As training camp rolls on at the Under Armour Performance Center and we get a better look at the young players the Ravens have recently drafted, you can begin to envision the team’s defense of the future.
All three have joined the Ravens in the past 17 months as high picks in defensive-oriented drafts that also produced linemen
As those players flood into a depth chart that also includes established young players such as cornerback
But of course, while the Ravens surely are comforted by what lies ahead, they’re more concerned right now about the present.
They’re hoping their 2014 defense performs a tick or two … or three … better than last year’s unit, which was ranked 12th in the league, a respectable slot, but fell short at key tasks such as denying big plays and getting off the field in crunch time.
“We’re not saying we were bad. We’re saying we want to be dominant,” Defensive Coordinator Dean Pees said Friday. “We want to be a top five, top three defense, where people fear us.”
How do the Ravens make that improvement?
The talents of their many young players can and will help; they certainly hope Mosley, for one, can make an immediate impact.
But it’s their high-priced defensive stalwarts who really need to kick things up a notch or two.
Those are the Ravens’ big defensive names, and while all put up solid enough numbers last season, they’ve all expressed the desire to wreak more havoc.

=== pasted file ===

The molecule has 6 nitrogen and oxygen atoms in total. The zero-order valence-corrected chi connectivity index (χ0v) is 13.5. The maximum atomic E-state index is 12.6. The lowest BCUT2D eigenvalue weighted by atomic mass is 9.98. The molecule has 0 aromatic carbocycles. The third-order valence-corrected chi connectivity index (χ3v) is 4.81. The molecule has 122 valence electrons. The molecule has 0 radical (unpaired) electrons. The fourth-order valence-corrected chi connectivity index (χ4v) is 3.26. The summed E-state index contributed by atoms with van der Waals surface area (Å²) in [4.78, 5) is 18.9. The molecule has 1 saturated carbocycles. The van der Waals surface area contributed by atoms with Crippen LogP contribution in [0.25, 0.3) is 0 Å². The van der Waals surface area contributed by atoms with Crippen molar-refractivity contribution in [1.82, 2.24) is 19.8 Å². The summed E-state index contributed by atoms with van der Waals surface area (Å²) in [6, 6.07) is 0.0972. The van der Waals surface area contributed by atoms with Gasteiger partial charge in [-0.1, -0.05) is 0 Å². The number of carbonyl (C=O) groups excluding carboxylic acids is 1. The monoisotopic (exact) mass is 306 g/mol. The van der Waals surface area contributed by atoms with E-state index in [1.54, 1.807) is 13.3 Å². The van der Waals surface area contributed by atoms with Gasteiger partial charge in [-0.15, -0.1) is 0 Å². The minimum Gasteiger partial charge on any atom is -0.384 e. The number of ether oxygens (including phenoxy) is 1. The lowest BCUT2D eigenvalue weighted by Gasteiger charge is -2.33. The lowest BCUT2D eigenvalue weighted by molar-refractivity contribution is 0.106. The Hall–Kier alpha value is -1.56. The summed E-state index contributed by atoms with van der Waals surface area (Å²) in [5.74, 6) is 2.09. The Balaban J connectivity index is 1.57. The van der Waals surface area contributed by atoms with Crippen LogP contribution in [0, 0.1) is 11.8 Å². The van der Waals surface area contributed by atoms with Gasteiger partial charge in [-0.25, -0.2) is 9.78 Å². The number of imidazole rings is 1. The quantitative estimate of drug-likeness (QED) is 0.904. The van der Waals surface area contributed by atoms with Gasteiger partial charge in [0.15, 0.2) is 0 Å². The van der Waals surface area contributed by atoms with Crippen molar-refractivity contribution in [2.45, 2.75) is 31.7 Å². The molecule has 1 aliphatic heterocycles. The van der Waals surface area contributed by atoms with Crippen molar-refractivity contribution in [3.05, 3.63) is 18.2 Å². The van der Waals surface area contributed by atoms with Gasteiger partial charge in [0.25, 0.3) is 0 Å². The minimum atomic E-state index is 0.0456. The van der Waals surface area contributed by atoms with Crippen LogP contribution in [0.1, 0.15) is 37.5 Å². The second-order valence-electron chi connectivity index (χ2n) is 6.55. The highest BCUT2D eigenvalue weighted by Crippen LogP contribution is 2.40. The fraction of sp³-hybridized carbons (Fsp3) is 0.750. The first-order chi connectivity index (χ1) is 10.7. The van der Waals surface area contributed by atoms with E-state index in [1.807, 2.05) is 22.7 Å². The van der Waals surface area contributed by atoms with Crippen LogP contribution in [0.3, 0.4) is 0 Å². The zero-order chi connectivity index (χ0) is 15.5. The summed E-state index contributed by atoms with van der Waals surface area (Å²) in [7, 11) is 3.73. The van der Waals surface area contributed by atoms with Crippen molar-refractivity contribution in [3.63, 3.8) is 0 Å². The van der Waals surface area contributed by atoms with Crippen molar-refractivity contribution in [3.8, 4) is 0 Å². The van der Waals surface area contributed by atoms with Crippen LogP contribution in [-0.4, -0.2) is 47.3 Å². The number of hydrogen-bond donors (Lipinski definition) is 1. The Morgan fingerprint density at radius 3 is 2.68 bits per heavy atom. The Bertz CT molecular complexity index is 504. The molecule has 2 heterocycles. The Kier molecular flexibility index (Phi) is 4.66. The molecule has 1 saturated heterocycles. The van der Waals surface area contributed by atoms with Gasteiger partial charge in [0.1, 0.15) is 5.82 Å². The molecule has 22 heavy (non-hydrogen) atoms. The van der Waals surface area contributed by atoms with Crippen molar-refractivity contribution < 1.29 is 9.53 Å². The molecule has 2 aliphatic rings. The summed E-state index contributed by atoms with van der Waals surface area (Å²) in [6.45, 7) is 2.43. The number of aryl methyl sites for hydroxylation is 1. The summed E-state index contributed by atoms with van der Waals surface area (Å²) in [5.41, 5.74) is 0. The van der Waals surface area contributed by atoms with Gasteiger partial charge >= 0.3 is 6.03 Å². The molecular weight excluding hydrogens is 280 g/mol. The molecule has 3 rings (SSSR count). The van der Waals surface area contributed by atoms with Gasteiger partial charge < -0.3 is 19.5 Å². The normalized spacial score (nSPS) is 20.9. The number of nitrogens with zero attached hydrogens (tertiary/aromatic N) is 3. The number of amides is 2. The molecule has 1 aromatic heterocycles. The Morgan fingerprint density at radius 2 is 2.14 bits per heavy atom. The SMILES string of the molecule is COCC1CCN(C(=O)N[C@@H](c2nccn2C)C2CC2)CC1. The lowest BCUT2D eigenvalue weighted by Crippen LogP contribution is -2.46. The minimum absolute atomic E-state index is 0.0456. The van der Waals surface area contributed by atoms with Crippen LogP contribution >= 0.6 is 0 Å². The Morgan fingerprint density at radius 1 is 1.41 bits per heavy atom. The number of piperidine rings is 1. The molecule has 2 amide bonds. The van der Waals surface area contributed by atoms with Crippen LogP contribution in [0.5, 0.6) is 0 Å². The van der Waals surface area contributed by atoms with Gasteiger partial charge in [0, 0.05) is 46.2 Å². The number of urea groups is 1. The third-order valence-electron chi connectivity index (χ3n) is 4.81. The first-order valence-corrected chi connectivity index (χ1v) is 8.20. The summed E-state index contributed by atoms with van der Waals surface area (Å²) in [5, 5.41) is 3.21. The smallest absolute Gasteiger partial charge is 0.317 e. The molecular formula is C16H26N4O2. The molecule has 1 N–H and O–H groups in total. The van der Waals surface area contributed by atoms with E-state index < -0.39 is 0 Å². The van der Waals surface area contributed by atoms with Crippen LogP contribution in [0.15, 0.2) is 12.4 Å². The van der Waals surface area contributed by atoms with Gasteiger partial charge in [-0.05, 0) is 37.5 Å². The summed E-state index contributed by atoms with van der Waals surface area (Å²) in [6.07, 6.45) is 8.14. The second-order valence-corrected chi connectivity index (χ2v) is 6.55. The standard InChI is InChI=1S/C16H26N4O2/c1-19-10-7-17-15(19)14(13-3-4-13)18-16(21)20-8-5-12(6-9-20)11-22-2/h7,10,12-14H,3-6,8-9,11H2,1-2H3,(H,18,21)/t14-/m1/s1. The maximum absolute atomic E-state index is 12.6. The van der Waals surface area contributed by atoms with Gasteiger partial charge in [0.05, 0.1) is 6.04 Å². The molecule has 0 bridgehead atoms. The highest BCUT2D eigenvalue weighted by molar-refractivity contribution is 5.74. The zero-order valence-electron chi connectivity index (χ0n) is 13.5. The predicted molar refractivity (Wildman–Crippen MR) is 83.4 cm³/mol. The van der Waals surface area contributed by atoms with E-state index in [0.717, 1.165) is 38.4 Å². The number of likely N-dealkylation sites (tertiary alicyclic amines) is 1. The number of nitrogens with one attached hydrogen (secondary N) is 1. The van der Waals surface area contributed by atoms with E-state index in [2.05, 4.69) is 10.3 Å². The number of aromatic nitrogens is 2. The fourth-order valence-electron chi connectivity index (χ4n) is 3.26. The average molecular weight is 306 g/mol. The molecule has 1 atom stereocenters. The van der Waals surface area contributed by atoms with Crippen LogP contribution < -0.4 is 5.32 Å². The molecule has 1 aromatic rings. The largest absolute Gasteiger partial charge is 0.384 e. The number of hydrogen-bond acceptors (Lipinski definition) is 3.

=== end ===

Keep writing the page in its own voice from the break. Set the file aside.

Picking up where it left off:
It’s a must, frankly. We don’t know whether these players will be part of the Generation Next defense, but they’re needed now.
Ngata, 30, is the heart of the run defense, which has had its ups and downs, and he admitted early in camp that he wants to get back to being a more disruptive force, as he was earlier in his career. Early signs are encouraging, as he appears healthier and more energetic than in recent training camps. A long season of double-teams awaits.
Dumervil, 30, had a batch of sacks early in 2013, but his pace slowed down the stretch, partly due to an ankle injury. He has added some weight after admitting that the physical nature of play in the AFC North took a toll, and Pees talked Friday about slotting him in pass-rushing roles.
“We’ve got to put him in position where he can get one-on-one with guys and let him do what he can do. That’s our goal,” Pees said.
Suggs, 31, also was somewhat quiet down the stretch in 2013, but the team signed him to a contract extension in the offseason, a sign of faith. He is in superb shape and has been extremely active in camp, probably the defense’s top player.
As for Webb, 28, the secondary’s leader wasn’t quite as effective as he wanted in 2013, but he was coming back from an ACL tear. His knee is fine now, he said, but a new concern has arisen: a back injury that has sidelined him for a week. “Backs are funny,” Head Coach John Harbaugh said earlier this week, conceding that concern exists.
For the Ravens to achieve what Pees wants on defense, they need Webb healthy and on the field, Ngata effectively plugging the middle, and Suggs and Dumervil competing to see who gets more sacks.The future on that side of the ball rests with younger players, but the old guard, if you will, is still the foundation today, charged with making a difference.